102 decrease in order parameters with increasing SP B 1 25 concentrations for all the lipids in the two types of mixtures. A distinct drop in the order parameters is observed with addition of 5 mol % SP B 1 25 From the order parameter profiles, it can be seen that the methylenes toward the center of the bilayers are more affected than those in the plateau region. This behavior is similar to changes observed in lipid order on addition of antimicrobial peptides ( 106 113 114 ) and suggests that the amphipathic helix of SP B 1 25 partitions near the lipid headgroups. Discussion The ability of SP B to affect the organization and structures of lipid assemblies on the micron sc ale is well recognized ( 96 ) These effects are particularly striking given the low physiologic concentration of SP B, with 400 800 lipid molecules per protein monomer ( 93 ) Much of the effort in developing synthetic replacements of PS have focused on identifyi ng which sequences in the highly hydrophobic SP B are most critical for modifying lipid properties in PS. There is now a general consensus that the N and C termini of the protein are the most active portions of the protein ( 8 43 100 ) In this study we have focused on the effects of the N terminal 25 residue peptide, SP B 1 25 on lipid dynamics and morphology. We find that at relatively low concentrations SP B 1 25 has a marked effect on lipid morphology. SP B 1 25 is recogniz ed as surface active and a functionally important domain within SP B, but the molecular mechanisms underlying its activity, specifically its effects on lipid organization and dynamics in bulk PS, had thus far not been fully elucidated. Previous studies hav e focused on its surface properties via Langmuir monolayer studies of surface tensi on, lipid adsorption at the air/ water interface, surface film stability, and film structure as a function of surface pressure ( 48 115 116 ) T hese studies are
103 particularly germane given the role of PS in lowering surf ace tension and the natural air/ water interface established within the lung for oxygen exchange. However, electron microscopy studies of alveolar surfaces indicate type II pneumocyt es secrete surfactant into a thin aqueous layer which has an average thickness of 0.2 m, with the bulk of the PS lipids and proteins sequestered in the aqueous subphase ( 117 ) While SP B has been demonstrated to promote the rapid transfer of phospholipids between the bulk aqueous ph ase and the air/ water interface, it is not established whether SP B itself partitions at the interface to accomplish this. For these reasons, we examined the effects of SP B 1 25 on lipid dynamics and organization in aqueous suspensions. Our observation by NMR of the coexistence of an isotropic phase in exchange with a lamellar phase on addition of SP B 1 25 to aqueous dispersion of DPPC/POPG and POPC/POPG mixtures is in good agreement with the proposed role of SP B in lipid transfer within the aqueous subphase. While isotropic NMR spectra for lipids are generally associated with the formation of small lipid micelles, which have correlation times shorter than the NMR timescale, other lipid polymorphisms can lead to isotropic lineshapes if the dynamics of the lipids allow individual lipid molecules to sample a broad array of orientations relative to the magneti c field on a fast enough time scale. In particular, cubic and fluid isotropic lipid phases are also consistent with isotropic NMR spectra. DLS results show that the lipid vesicle assemblies become larger rather than smaller on peptide addition, suggesting vesicle fusion rather than micelle formation. To confirm this, EM data were collected on DPPC/POPG lipid mixtures prepared with SP B 1 25 Clear fusion of the vesicles and an increase in average vesicle size is observed relative to pure lipid mixtures. Howe ver, it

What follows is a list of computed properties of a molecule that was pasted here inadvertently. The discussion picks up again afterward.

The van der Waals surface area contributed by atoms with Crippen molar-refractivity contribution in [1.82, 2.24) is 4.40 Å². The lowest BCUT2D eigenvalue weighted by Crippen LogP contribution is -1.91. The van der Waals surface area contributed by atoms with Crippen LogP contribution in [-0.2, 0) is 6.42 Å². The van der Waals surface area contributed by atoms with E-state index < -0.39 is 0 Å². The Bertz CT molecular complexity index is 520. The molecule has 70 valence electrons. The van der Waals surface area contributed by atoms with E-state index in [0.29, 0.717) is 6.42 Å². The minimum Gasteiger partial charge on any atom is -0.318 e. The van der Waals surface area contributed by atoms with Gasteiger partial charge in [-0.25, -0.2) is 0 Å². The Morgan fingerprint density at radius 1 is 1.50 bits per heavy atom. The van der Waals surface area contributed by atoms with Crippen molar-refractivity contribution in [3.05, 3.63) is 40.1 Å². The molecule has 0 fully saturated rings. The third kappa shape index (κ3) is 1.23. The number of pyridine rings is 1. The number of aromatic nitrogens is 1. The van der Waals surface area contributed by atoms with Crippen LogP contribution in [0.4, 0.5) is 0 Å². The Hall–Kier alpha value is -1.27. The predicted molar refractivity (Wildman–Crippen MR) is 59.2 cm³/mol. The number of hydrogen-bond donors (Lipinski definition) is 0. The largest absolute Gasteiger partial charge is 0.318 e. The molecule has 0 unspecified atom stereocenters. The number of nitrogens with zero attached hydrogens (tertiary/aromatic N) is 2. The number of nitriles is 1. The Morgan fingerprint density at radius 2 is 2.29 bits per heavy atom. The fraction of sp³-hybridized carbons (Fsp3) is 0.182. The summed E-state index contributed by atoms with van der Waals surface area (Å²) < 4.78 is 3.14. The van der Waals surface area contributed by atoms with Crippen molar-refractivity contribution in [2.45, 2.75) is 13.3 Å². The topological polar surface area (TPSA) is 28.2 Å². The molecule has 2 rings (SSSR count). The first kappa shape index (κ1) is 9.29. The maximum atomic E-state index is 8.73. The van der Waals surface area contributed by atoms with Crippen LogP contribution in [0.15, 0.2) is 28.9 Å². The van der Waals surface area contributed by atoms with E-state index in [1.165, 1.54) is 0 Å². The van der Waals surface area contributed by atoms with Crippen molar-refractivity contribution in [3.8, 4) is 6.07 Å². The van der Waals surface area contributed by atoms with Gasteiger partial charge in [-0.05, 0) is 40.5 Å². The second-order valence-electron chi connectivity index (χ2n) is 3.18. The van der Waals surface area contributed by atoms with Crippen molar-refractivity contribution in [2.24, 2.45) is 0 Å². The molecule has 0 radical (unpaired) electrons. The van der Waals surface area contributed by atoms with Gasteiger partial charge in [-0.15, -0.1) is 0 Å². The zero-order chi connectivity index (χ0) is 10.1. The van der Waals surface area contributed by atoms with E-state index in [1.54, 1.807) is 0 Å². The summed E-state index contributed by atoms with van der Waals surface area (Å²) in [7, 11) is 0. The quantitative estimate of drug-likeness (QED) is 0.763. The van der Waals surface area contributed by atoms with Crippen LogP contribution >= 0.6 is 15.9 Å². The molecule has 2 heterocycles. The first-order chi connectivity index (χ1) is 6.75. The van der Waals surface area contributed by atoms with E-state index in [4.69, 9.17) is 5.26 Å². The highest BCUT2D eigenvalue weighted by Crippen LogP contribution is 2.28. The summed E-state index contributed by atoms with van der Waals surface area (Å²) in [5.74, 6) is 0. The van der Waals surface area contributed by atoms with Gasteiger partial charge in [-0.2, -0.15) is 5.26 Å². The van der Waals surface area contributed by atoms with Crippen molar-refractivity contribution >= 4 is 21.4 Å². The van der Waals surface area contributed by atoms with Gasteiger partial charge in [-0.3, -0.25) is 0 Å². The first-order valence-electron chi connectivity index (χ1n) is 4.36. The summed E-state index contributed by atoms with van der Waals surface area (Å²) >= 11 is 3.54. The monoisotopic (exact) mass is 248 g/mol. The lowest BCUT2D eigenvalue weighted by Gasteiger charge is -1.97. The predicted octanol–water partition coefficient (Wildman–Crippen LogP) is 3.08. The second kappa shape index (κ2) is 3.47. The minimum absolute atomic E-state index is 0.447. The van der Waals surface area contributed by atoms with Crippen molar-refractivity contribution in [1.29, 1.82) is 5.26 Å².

104 appears the vesicle structures are still somewhat lamellar in nature within the resolution of this technique. This suggests the observance of an isotropic phase by NMR is due to fast exchange of the lipids between lamellae facilitated by SP B 1 25 Closer inspection of the 2 H and 31 P NMR spectra support a model of SP B 1 25 supported exchange of lipids between lamellae on a kHz timescale. The 2 H quadrupolar interaction is an order of magnitude larger than the 31 P chemical shift anisotropy, allowing th e concurrent observation of an isotropic lineshape in the 31 P spectrum and a lamellar lineshape in the 2 H spectrum for a particular sample at temperatures where lipid exchange is intermediate between the timescales of these two interactions. This behavior is consistent with multilayer structures observed in native PS by EM and the induction of cubic phases in POPE suspensions by SP B and SP C ( 118 ) Additionally, electron microscopy ( 119 ) atomic force microscopy ( 120 ) and neutron reflection ( 121 ) studies have demonstrated that the film formed by PS at an air/ water interface is thicke r than a monolayer with an aqueous, multilayer, surface associated surfactant reservoir. This reservoir as well as the secreted surfactant containing lamellar bodies have multi layer structures which are dependent on SP B. Our results suggest SP B 1 25 may be critical to the juxtaposition of and exchange between lipid lamellae in PS. SP B 1 25 may play a role not only in the organization of PS lipid assemblies but also lipid miscibility. DSC and 2 H NMR indicate some lipid phase separation is observed on addit ion of the peptide to either DPPC/POPG or POPC/POPG mixtures. Our NMR results show SP B 1 25 enhances the transfer of DPPC between lipid lamellae relative to POPC and POPG at physiologic temperatures, although there is some transfer of POPC and POPG lipids as well. Alterations in 31 P lineshapes can be seen at lower